The story is told of the famous Rabbi Levi Yitzchak of Berditchev, who, in his travels, came to the city of L’vov. Seeking a lodging place, he approached one of the wealthy townsmen, and, without identifying himself, asked for a place to stay. The wealthy man yelled at him angrily, “We don’t need wayfarers here. Go to a hotel.” Reb Levi Yitzchak then approached a poor Melamed (teacher), who welcomed him graciously, offering him food to eat and a place to sleep.

On the way to the poor man’s house, someone recognized Reb Levi Yitzchak as the famed Rabbi of Berditchev. Soon all the townsfolk came out to greet and see the face of the venerable Rabbi. Among them, of course, was the wealthy man, who proceeded to ask for forgiveness, and beseeched the rabbi to stay with him at his home.

In response, Reb Levi Yitzchak turned to the gathered people and said, “Do you know the difference between Abraham, our Father of blessed memory, and Lot? Why does scripture go into such detail about the full meal Abraham served the angels? After all, Lot also baked matzos and prepared a feast for his guests. Why is Abraham’s hospitality considered special and not Lot’s?” Reb Levi Yitzchak of Berditchev answered his own question by pointing out that when the guests came to Lot, scripture states (Genesis 19:1), “Va’ya’vo’uh sh’nay ha’mal’achim S’doma,” the two angels came to Sodom. Whereas with Abraham is says, “Anashim,” “And behold he saw three people standing upon him.” Lot saw angels! Who wouldn’t accept angels into his home? Whereas Abraham saw poor wanderers, ragged, fatigued and covered with dust, in need of a placed to rest and a little food. The message to the people of L’vov was stingingly clear.

It may very well be that the message of Rabbi Levi Yitzchak of Berdichev is intended for us as well. It is ironic, would you not say, that in the wealthiest land in all of history, and in the wealthiest Jewish community in all of history, hospitality has become a forlorn and neglected mitzvah. Even when close friends and relatives come to our homes, they are often housed at local hotels, despite the fact that many homes have full-time maids and housekeepers who take care of everything. Before the war, in Europe, in the most impoverished shtetls, even the poorest people would go to the synagogue on Friday night and vie for the privilege of taking home an “Orach for Shabbos,” a guest for the Sabbath, whom they would welcome into their homes with kindness, love and thoughtfulness, despite having only meager black bread and herring to serve.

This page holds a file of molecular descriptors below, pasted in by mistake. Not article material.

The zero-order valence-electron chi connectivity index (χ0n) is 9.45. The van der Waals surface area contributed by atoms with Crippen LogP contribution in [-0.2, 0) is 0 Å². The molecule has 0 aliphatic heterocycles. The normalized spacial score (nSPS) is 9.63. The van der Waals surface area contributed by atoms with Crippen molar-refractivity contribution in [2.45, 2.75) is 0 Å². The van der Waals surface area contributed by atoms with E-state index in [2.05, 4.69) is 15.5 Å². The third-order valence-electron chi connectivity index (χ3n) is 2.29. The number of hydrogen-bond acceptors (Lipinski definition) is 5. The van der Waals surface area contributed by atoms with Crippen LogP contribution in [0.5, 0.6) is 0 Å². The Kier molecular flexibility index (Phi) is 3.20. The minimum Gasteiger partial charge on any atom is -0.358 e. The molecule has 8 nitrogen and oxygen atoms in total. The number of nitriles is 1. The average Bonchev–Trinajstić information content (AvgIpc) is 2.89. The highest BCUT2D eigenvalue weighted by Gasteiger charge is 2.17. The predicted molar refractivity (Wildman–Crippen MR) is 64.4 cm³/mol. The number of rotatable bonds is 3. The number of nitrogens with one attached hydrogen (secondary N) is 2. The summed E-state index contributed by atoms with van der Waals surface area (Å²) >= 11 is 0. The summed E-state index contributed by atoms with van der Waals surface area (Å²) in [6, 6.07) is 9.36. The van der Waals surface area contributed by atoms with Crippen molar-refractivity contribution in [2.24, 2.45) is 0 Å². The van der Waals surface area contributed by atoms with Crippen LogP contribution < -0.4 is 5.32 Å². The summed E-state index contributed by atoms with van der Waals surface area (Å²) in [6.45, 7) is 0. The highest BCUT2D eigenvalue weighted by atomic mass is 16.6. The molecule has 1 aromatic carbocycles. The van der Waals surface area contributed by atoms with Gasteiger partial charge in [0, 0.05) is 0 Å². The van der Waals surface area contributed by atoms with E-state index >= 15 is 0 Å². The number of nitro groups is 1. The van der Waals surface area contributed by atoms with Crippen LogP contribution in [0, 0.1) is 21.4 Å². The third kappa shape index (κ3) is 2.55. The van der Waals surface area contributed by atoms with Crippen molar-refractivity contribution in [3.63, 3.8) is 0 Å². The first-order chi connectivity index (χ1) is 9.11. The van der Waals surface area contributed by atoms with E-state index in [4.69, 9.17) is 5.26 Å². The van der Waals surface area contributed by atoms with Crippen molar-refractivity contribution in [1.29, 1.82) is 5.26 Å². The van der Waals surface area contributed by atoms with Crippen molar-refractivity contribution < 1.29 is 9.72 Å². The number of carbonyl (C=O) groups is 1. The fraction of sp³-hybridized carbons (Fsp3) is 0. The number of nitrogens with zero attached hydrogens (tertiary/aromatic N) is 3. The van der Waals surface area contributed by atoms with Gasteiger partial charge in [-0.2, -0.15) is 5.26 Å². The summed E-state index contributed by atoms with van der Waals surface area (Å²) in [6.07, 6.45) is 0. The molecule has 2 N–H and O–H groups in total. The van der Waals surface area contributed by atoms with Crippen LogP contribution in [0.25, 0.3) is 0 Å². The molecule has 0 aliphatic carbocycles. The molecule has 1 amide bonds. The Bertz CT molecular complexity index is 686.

Rabbi Joseph B. Soloveitchik, of blessed memory, in a eulogy for the Talne Rebbitzen, Rebecca Twersky, talks of her zeal for hospitality. The Rav posits that in our day and age, what we consider hospitality– welcoming guests into our homes for Shabbat– prominent lawyers, doctors, investment bankers, the best and the brightest-–is really not hospitality. Rav Soloveitchik maintains that welcoming such guests, the so-called “beautiful people,” is more an honor for the host, than a service for the guests. Hachnassat Orchim –-hospitality–says Rav Soloveitchik, is when a poor person begs for a place to sleep, just overnight, and remains for a week, or two, or three, or for a month or longer. Hospitality is when it hurts, not when it’s an honor and a pleasure.

It seems as if we need our agenda corrected and our values set straight. We can learn much from Father Abraham and Mother Sarah. “Hachnasat Orchim,” welcoming guests, is a precious mitzvah, whose preciousness we often forget.

May you be blessed.